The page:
We stopped at Picket Fence Creamery in nearby Woodward,Iowa and tried a little tub of ice cream and some chocolate milk (that we earlier saw being bottled in the little shop beside the dairy that is on a largely unpopulated dirt road in the country). From there we drove ten minutes further west to the Hotel Pattee which is still hanging in there (last I heard it was for sale again) and is still incredibly impressive, with one-of-a-kind rooms, each decorated with art and artifacts to honor a specific aspect of small town Iowa life. The desk clerk gave us the key to the 1913 farmhouse room but several other rooms were also open so we wandered in them as well (the southeast Asia room, the Irish room, the Russian room…unfortunately the RAGBRAI room wasn’t open)…

Anyway, the three stops made for a perfect half-day road trip from Des Moines, perfect for visitors.

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Filed under Agritourism, bike trails, DESTINATIONS - Iowa, DINING, LODGING

Provisions – great new place to eat in Ames, albeit in odd location

IMG_1052.jpegI didn’t doubt for a moment that Provisions would be a good place to eat in Ames  because it came recommended by my friend Veronica, a longtime resident, superb cook and discerning diner. But without Veronica’s recommendation, I might have dismissed Provisions out of hand because of its unpromising location in a nondescript land of bland office parks, on the side of Loop Road, no less.

IMG_2332 (2).jpgBut the food was fabulous — and I am already longing to return for the salmon sandwich I had on a dark brown brioche roll. The salmon was lightly grilled but moist, full of flavor, on that gorgeous slightly sweet roll with slices of cucumber and a light dill sour cream sauce. The hamburger  (which the two Iowa State University students we were visiting ordered) also looked superb and the Cuban sandwich was also good. My sister was very happy with her grilled salmon atop greens – which is a go to entree for her but still managed to be special. My only regret is that I could not take home one of the homemade breads (especially cranberry pecan) from the to-go counter which was closed by the time we left. We’ll be back! Thank you Veronica!

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Convivium, Four Mounds, Millwork District, L. May – Dubuque

Impressed, as always, with developments in Dubuque. At the recommendation of our host at Four Mounds, we drove to nearby Convivium a cafe/event space/urban farm headquarters in a somewhat gentrifying north Dubuque neighborhood. Impressive place that opened recently, with a light airy dining area including a coop with fresh chicks, a mural from a world-class artist (part of a broader mural project of murals scattered throughout Dubuque) and artwork by locals on the walls. Convivium, as I understand it, is the headquarters of an urban farm project with an interesting model — the gardens are in borrowed space in the backyards of people living houses neighboring the cafe.

We also stopped at a bakery and shops in wide open space in the Millwork District, a gentrifying warehouse district near the River. Dinner the night before was good at L.May downtown. (Excellent pork shanks).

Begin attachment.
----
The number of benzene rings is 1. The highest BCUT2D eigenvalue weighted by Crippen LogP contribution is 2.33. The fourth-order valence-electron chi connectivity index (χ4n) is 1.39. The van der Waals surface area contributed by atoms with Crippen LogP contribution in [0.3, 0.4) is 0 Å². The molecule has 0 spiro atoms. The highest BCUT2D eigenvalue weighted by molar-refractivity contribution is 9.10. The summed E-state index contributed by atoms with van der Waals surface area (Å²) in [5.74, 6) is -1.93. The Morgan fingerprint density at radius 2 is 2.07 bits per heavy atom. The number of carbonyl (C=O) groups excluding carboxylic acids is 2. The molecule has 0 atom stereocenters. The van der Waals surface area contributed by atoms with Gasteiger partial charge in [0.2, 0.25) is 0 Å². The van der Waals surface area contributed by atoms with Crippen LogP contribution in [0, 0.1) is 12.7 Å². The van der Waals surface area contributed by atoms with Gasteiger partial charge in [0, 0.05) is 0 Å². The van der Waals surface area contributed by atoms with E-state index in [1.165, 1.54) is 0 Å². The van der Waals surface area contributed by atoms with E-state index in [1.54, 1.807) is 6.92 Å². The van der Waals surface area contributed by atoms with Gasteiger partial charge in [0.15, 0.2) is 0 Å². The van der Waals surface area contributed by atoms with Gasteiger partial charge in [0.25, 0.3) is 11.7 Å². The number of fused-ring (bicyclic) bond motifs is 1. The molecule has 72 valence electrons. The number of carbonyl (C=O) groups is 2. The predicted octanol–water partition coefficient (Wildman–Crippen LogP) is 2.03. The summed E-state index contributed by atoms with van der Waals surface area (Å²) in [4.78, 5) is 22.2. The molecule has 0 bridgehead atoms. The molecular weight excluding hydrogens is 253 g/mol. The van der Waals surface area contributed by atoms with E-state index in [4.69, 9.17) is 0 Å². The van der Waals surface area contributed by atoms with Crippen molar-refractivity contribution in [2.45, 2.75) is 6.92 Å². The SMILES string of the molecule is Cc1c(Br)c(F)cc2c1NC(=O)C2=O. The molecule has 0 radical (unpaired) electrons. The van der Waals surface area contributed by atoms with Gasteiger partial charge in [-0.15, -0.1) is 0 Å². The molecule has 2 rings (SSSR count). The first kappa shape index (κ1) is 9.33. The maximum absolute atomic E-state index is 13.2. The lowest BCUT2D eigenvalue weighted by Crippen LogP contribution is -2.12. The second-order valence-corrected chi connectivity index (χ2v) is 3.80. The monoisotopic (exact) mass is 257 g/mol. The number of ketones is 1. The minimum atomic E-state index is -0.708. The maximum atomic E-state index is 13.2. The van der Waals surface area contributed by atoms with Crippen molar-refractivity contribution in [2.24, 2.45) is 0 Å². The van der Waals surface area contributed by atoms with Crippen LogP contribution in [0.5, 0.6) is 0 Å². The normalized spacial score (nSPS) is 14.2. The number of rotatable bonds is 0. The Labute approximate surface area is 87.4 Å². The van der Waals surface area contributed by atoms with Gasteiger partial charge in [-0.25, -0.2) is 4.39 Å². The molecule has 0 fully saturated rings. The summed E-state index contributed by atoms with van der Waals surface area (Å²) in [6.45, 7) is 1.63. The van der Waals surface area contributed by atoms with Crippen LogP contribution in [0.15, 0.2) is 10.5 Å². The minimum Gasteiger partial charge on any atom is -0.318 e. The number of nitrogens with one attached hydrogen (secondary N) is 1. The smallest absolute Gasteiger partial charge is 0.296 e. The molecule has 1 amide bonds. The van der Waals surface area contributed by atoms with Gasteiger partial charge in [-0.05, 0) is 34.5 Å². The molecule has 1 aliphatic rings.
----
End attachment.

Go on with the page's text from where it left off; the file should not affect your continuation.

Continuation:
The weather was gloomy when we woke up at Four Mounds but we had an excellent breakfast and chat with the caretaker (who sent us to Convivium) and I got a chance to walk around the grounds and wander around the other lovely house on the property (the White House…we stayed in the Grey House.) I learned that Four Mounds was part of the “gentleman farmer movement” (1880s to 1930s). The owners were a wealthy Chicago couple who also lived part of the year in California. I’ve heard about gentlemen farmers but not of an actual movement. (And why no mention of gentlewoman farmers?)

On Highway 151 and then 1 to Iowa City (a rare diagonal route!) we stopped briefly in Anamosa to see the famous reformatory there (a prison that was intentionally designed to be attractive with the idea of providing an environment conducive to reforming criminals. Sadly, I don’t believe it worked.) and then drove through Stone City, a tiny hamlet where Grant Wood lived and through pretty Mount Vernon (Home of Cornell College, which is older than my alma mater Cornell U.).

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Antique Archeology/LeClaire, Way of the Cross/St. Donatus, Fenelon Place Elevator, Four Mounds, L. May/Dubuque

Laurie arrives!

As I suspected we are the sole occupants of this arts and crafts mansion on a bluff in the wood high above the Mississippi on the outskirts of Dubuque, which is a little spooky but also kind of fun because we wandered through all the bedrooms, admiring the heavy wood craftsman furniture, the pretty bedspreads and elegant rugs, the little window seats and well-appointed living spaces. I can add the Four Mounds estate in Dubuque to my list of sort of creepy inns where we have been the sole occupants. Others include a b&b in Mendocino with Dirck and an inn in Eureka Springs with Francine. My sister Laurie is being the good sport tonight.